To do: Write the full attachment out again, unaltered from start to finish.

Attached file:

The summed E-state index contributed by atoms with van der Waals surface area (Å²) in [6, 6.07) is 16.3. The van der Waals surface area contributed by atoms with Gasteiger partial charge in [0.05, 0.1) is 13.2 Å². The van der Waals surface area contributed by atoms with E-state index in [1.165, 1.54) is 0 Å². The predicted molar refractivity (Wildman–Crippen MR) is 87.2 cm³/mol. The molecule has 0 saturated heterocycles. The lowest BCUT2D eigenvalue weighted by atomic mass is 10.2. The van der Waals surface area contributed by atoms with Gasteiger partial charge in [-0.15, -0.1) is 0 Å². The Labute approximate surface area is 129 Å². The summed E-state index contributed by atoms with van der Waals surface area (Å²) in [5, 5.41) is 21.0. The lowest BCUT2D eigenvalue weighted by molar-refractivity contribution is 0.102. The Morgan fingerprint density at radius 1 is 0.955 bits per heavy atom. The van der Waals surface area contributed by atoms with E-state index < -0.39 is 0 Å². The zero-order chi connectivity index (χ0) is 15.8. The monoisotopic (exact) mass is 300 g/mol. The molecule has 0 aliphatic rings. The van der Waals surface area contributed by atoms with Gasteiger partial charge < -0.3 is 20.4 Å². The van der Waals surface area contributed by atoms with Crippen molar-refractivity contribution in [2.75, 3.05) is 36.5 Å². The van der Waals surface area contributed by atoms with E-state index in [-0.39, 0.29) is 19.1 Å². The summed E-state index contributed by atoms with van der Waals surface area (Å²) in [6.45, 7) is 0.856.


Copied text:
The summed E-state index contributed by atoms with van der Waals surface area (Å²) in [6, 6.07) is 16.3. The van der Waals surface area contributed by atoms with Gasteiger partial charge in [0.05, 0.1) is 13.2 Å². The van der Waals surface area contributed by atoms with E-state index in [1.165, 1.54) is 0 Å². The predicted molar refractivity (Wildman–Crippen MR) is 87.2 cm³/mol. The molecule has 0 saturated heterocycles. The lowest BCUT2D eigenvalue weighted by atomic mass is 10.2. The van der Waals surface area contributed by atoms with Gasteiger partial charge in [-0.15, -0.1) is 0 Å². The Labute approximate surface area is 129 Å². The summed E-state index contributed by atoms with van der Waals surface area (Å²) in [5, 5.41) is 21.0. The lowest BCUT2D eigenvalue weighted by molar-refractivity contribution is 0.102. The Morgan fingerprint density at radius 1 is 0.955 bits per heavy atom. The van der Waals surface area contributed by atoms with E-state index < -0.39 is 0 Å². The zero-order chi connectivity index (χ0) is 15.8. The monoisotopic (exact) mass is 300 g/mol. The molecule has 0 aliphatic rings. The van der Waals surface area contributed by atoms with Gasteiger partial charge < -0.3 is 20.4 Å². The van der Waals surface area contributed by atoms with Crippen molar-refractivity contribution in [2.75, 3.05) is 36.5 Å². The van der Waals surface area contributed by atoms with E-state index in [-0.39, 0.29) is 19.1 Å². The summed E-state index contributed by atoms with van der Waals surface area (Å²) in [6.45, 7) is 0.856.